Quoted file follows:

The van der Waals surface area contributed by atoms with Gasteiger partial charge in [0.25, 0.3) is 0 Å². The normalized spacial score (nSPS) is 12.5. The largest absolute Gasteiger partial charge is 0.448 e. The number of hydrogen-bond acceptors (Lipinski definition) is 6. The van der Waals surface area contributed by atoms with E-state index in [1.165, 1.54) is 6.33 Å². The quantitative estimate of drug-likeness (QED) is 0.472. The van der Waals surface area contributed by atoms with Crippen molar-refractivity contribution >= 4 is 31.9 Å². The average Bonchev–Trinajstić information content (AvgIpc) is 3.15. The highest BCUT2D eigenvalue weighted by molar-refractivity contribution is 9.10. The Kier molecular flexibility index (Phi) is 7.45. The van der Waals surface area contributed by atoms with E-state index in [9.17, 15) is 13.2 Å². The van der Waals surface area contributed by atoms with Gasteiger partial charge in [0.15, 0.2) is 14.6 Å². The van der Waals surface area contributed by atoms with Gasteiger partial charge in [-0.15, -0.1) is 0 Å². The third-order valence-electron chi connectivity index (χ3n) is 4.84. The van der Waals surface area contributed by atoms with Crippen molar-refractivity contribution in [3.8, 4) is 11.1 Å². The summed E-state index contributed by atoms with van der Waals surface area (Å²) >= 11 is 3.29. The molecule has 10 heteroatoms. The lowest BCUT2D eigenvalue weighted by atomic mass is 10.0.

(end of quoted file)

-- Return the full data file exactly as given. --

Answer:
The van der Waals surface area contributed by atoms with Gasteiger partial charge in [0.25, 0.3) is 0 Å². The normalized spacial score (nSPS) is 12.5. The largest absolute Gasteiger partial charge is 0.448 e. The number of hydrogen-bond acceptors (Lipinski definition) is 6. The van der Waals surface area contributed by atoms with E-state index in [1.165, 1.54) is 6.33 Å². The quantitative estimate of drug-likeness (QED) is 0.472. The van der Waals surface area contributed by atoms with Crippen molar-refractivity contribution >= 4 is 31.9 Å². The average Bonchev–Trinajstić information content (AvgIpc) is 3.15. The highest BCUT2D eigenvalue weighted by molar-refractivity contribution is 9.10. The Kier molecular flexibility index (Phi) is 7.45. The van der Waals surface area contributed by atoms with E-state index in [9.17, 15) is 13.2 Å². The van der Waals surface area contributed by atoms with Gasteiger partial charge in [0.15, 0.2) is 14.6 Å². The van der Waals surface area contributed by atoms with Gasteiger partial charge in [-0.15, -0.1) is 0 Å². The third-order valence-electron chi connectivity index (χ3n) is 4.84. The van der Waals surface area contributed by atoms with Crippen molar-refractivity contribution in [3.8, 4) is 11.1 Å². The summed E-state index contributed by atoms with van der Waals surface area (Å²) >= 11 is 3.29. The molecule has 10 heteroatoms. The lowest BCUT2D eigenvalue weighted by atomic mass is 10.0.